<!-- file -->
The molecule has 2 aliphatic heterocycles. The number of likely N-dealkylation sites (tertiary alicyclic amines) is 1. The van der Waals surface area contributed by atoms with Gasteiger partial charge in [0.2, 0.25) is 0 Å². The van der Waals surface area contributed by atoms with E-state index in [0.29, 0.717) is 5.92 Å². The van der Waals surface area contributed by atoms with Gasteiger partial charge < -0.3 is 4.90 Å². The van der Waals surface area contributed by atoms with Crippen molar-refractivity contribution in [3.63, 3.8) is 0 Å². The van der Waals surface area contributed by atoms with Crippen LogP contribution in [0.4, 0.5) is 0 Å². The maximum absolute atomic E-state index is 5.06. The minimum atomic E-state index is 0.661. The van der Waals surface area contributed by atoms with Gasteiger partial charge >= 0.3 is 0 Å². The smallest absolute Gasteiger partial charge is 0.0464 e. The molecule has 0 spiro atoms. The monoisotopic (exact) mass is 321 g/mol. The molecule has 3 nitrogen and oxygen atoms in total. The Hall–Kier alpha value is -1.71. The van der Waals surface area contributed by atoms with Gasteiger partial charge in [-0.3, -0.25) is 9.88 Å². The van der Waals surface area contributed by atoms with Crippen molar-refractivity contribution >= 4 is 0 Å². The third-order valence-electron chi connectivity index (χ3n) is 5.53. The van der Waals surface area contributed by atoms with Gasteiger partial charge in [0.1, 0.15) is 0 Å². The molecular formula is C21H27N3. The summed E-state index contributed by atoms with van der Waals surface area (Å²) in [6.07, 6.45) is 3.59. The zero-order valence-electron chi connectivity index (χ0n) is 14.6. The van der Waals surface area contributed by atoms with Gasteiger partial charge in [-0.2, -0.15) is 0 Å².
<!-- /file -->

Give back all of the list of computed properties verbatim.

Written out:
The molecule has 2 aliphatic heterocycles. The number of likely N-dealkylation sites (tertiary alicyclic amines) is 1. The van der Waals surface area contributed by atoms with Gasteiger partial charge in [0.2, 0.25) is 0 Å². The van der Waals surface area contributed by atoms with E-state index in [0.29, 0.717) is 5.92 Å². The van der Waals surface area contributed by atoms with Gasteiger partial charge < -0.3 is 4.90 Å². The van der Waals surface area contributed by atoms with Crippen molar-refractivity contribution in [3.63, 3.8) is 0 Å². The van der Waals surface area contributed by atoms with Crippen LogP contribution in [0.4, 0.5) is 0 Å². The maximum absolute atomic E-state index is 5.06. The minimum atomic E-state index is 0.661. The van der Waals surface area contributed by atoms with Gasteiger partial charge >= 0.3 is 0 Å². The smallest absolute Gasteiger partial charge is 0.0464 e. The molecule has 0 spiro atoms. The monoisotopic (exact) mass is 321 g/mol. The molecule has 3 nitrogen and oxygen atoms in total. The Hall–Kier alpha value is -1.71. The van der Waals surface area contributed by atoms with Gasteiger partial charge in [-0.3, -0.25) is 9.88 Å². The van der Waals surface area contributed by atoms with Crippen molar-refractivity contribution >= 4 is 0 Å². The third-order valence-electron chi connectivity index (χ3n) is 5.53. The van der Waals surface area contributed by atoms with Gasteiger partial charge in [0.1, 0.15) is 0 Å². The molecular formula is C21H27N3. The summed E-state index contributed by atoms with van der Waals surface area (Å²) in [6.07, 6.45) is 3.59. The zero-order valence-electron chi connectivity index (χ0n) is 14.6. The van der Waals surface area contributed by atoms with Gasteiger partial charge in [-0.2, -0.15) is 0 Å².